These spikes are shaped like cones that have a wide base and then reduce down to either a point or a ball bearing, and the purpose is to reduce the surface area of the points of contact between the spikes and the speaker.
Typically you’d use four of them to create a sturdy base, but some people swear using only three sounds better even though they risk their speakers toppling over. I hear if you make them out of compressed magical pixie dust it sounds even better!
Now, at the same time you have audiophiles saying that the purpose of speaker spikes is to couple the speakers to the stands or desk surface. This is the exact opposite conclusion, and they support their arguments using analogies to football cleats that help a player get a better grip on the playing field.
I’m sure you can see why that’s a poor analogy already. If the goal was to couple the monitors to the stands, then what you’d want is to increase the mass of both while increasing the contact surface area, and then put rubber bands around the two and stack some concrete on top.
I’m not joking either. There are some extremely effective and legitimate methods of coupling speakers to a structure to avoid vibrations. But it’s much easier and cheaper to decouple them, and that’s why speaker spikes exist and take on the shape they do. Their goal is the same as foam monitor isolation pads, to decouple so vibrations can’t be passed around.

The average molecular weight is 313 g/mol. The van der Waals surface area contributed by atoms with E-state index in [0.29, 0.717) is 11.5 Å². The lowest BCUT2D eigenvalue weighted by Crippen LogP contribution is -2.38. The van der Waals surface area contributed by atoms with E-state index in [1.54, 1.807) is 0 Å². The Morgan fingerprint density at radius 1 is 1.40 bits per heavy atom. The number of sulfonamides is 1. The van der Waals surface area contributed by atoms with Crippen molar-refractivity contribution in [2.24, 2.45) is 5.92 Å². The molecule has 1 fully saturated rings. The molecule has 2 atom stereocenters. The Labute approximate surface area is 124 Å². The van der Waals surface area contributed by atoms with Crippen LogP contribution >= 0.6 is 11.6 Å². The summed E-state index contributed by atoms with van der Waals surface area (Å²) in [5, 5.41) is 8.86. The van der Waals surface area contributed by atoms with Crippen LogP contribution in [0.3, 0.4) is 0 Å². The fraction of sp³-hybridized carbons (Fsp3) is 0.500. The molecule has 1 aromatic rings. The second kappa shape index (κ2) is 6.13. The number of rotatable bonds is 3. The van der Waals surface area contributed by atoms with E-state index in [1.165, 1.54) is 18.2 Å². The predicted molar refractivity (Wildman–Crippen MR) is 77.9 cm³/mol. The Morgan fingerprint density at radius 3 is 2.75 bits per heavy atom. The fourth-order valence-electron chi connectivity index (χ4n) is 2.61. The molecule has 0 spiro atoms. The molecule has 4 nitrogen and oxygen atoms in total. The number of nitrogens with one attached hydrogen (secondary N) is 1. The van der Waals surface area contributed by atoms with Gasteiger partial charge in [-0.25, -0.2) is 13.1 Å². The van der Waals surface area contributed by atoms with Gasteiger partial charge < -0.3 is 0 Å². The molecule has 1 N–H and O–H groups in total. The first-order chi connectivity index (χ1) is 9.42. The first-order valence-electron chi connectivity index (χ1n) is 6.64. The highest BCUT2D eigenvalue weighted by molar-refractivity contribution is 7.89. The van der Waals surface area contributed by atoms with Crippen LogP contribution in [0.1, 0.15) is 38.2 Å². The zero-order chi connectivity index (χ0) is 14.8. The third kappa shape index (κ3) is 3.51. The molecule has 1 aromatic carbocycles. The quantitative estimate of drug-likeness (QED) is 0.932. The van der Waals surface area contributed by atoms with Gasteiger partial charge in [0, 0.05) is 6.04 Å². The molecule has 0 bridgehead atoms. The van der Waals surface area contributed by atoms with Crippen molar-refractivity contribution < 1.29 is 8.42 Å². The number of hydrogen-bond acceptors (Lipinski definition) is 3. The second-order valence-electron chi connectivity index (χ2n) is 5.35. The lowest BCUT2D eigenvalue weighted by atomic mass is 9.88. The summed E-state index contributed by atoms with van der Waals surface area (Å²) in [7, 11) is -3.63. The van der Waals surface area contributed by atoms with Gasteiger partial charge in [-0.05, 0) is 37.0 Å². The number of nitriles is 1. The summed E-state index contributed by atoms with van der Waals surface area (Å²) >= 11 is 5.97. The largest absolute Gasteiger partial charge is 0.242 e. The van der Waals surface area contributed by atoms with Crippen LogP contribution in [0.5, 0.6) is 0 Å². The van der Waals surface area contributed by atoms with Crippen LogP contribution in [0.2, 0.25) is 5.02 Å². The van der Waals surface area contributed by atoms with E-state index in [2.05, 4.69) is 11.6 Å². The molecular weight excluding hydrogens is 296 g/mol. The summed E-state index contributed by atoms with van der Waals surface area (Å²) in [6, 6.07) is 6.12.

And that leads to the two points of confusion for audiophiles when it comes to these spikes.
The Confusion Around Speaker Spikes
Okay, so the reason people swear that these spikes do two opposite things is two-fold:
- They think speaker spikes are the same as speaker stand spikes.
- They don’t realize speakers are tuned to their cabinets and are meant to vibrate.
The second point is why you have audiophiles swearing that spikes make their speakers sound better, worse, do nothing, make it not better or worse but just different, etc. Most woofers are designed with heavy cabinets in mind that don’t allow recoil from the woofers to vibrate the overall speaker, and the micro-vibrations that are left are taken into account in the design and shape of the cabinet.